Structural requirements for charged lipid molecules to directly increase or suppress K+ channel activity in smooth muscle cells. Effects of fatty acids, lysophosphatidate, acyl coenzyme A and sphingosine

Academic Program

Not applicable

UMMS Affiliation

Graduate School of Biomedical Sciences; Department of Physiology

Publication Date


Document Type



Life Sciences | Medicine and Health Sciences


We determined the structural features necessary for fatty acids to exert their action on K+ channels of gastric smooth muscle cells. Examination of the effects of a variety of synthetic and naturally occurring lipid compounds on K+ channel activity in cell-attached and excised membrane patches revealed that negatively charged analogs of medium to long chain fatty acids (but not short chain analogs) as well as certain other negatively charged lipids activate the channels. In contrast, positively charged, medium to long chain analogs suppress activity, and neutral analogs are without effect. The key requirements for effective compounds seem to be a sufficiently hydrophobic domain and the presence of a charged group. Furthermore, those negatively charged compounds unable to "flip" across the bilayer are effective only when applied at the cytosolic surface of the membrane, suggesting that the site of fatty acid action is also located there. Finally, because some of the effective compounds, for example, the fatty acids themselves, lysophosphatidate, acyl Coenzyme A, and sphingosine, are naturally occurring substances and can be liberated by agonist-activated or metabolic enzymes, they may act as second messengers targeting ion channels.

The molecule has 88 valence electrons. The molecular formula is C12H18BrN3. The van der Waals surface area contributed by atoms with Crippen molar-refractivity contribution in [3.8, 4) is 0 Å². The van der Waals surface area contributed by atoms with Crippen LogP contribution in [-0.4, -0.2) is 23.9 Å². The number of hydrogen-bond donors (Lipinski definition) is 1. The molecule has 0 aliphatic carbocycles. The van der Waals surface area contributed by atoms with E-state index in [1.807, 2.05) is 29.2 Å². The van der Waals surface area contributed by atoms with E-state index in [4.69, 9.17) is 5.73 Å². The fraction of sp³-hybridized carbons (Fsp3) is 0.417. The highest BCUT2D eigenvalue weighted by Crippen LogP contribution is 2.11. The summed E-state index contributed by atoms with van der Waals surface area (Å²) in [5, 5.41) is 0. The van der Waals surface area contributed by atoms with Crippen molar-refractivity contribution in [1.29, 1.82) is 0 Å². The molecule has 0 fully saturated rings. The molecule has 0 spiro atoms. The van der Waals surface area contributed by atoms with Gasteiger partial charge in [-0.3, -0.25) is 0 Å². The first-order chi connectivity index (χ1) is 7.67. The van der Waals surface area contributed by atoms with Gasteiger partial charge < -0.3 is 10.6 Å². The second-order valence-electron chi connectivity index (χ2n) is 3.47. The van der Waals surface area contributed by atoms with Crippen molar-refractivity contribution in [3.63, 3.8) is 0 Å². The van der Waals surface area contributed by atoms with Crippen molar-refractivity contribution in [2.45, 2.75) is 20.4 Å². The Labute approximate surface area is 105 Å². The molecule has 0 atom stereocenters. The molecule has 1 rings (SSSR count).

DOI of Published Version



J Gen Physiol. 1994 Mar;103(3):471-86.

Journal/Book/Conference Title

The Journal of general physiology

Related Resources

Link to article in PubMed

PubMed ID